lice in Wonderland" and “Alice through the looking glass”, the classic tales by Lewis Carroll (Charles Lutwidge Dodgson, 1832 – 1898), have fascinated and inspired generations of artists since they were published 150 years ago. This exhibition explores the process of creation of the stories, the adoption of the texts as a source of inspiration for the world of art, and the new interpretation of some of their key themes by many artists down to the present day.
The exhibition will present the original illustrations of this first edition, drawn by Sir John Tenniel, who invented a self-sufficient visual aesthetic world, able to have its own life. Even today, this is the iconography commonly associated with the story of Alice. The role played by the images has been central to the story from the very outset, from the genesis of the work. The exhibition will also display a reproduction of the original manuscript with Lewis Carroll’s own drawings, given to the twelve-year-old Alice Liddell as a Christmas present in 1864 by the author.
From 1930, the surrealists felt a strong attraction for the fantastic world in which these stories were set, in which the laws of nature were as though suspended.
Artists have continued to draw inspiration from the Alice’s adventures in Wonderland in more recent years too. Some subjects in particular are of great appeal to contemporary artistic research: the voyage from childhood to adulthood, the relationships between language, meaning and nonsense, the relationships between the dimension of the observer and the environment around him, between the different perspectives and the tension between perception and reality.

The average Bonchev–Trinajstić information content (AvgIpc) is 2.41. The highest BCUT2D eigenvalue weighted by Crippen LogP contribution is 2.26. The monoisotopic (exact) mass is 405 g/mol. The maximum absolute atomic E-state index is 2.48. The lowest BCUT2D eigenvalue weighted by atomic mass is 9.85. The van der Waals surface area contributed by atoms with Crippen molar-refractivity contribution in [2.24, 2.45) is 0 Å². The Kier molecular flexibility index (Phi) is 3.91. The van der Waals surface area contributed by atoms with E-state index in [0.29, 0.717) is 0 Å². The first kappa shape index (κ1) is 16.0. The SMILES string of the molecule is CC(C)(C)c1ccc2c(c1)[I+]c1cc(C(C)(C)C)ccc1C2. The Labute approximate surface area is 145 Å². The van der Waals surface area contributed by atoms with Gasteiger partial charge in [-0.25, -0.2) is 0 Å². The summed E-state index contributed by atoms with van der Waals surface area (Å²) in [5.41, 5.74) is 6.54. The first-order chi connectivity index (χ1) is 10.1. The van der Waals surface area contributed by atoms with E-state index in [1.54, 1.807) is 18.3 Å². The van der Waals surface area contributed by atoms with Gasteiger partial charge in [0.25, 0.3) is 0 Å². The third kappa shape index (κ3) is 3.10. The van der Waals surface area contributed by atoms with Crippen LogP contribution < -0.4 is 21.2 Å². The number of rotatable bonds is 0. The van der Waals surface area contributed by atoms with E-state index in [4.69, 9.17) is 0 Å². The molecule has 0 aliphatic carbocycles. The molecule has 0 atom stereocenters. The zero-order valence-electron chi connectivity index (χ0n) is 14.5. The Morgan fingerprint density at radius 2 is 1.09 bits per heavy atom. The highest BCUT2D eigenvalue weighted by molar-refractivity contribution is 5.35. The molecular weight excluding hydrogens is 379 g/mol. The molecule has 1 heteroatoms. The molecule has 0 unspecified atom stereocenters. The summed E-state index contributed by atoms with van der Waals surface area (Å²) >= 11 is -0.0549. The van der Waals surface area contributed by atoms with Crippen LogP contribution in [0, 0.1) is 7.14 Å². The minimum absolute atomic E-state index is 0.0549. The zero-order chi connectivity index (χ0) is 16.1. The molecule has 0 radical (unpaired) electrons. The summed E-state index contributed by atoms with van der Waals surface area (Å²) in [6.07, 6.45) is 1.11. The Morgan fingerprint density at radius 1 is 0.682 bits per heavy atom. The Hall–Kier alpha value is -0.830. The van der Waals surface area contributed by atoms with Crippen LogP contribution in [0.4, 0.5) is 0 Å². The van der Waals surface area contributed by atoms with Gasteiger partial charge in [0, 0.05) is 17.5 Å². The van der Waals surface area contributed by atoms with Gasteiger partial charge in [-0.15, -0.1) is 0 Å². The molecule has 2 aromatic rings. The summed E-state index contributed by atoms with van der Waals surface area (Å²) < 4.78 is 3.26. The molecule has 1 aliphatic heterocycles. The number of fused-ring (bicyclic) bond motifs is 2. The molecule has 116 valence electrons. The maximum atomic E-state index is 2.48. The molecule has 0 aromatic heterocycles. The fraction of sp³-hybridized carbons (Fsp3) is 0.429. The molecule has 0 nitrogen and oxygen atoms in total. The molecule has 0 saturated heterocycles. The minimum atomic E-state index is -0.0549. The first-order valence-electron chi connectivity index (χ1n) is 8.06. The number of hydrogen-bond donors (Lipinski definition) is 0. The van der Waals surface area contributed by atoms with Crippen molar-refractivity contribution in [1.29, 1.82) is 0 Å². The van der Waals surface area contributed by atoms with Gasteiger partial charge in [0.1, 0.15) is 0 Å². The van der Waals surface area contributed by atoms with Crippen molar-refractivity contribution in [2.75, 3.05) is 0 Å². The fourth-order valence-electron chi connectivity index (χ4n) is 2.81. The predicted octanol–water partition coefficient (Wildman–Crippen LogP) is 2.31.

The final section shows how the production associated with themes drawn from Alice in Wonderland is still vast.
An exhibition organised by Tate Liverpool in collaboration with the Mart di Rovereto and the Kunsthalle Hamburg
On ours Flickr page you can take a look at a set of images of the preparation, and a behind the scenes of the exhibition; but the most beautiful one is the inauguration opening party of the exhibition.
Curated by Christoph Benjamin Schulz and Gavin Delahunty, with the assistance of Eleanor Clayton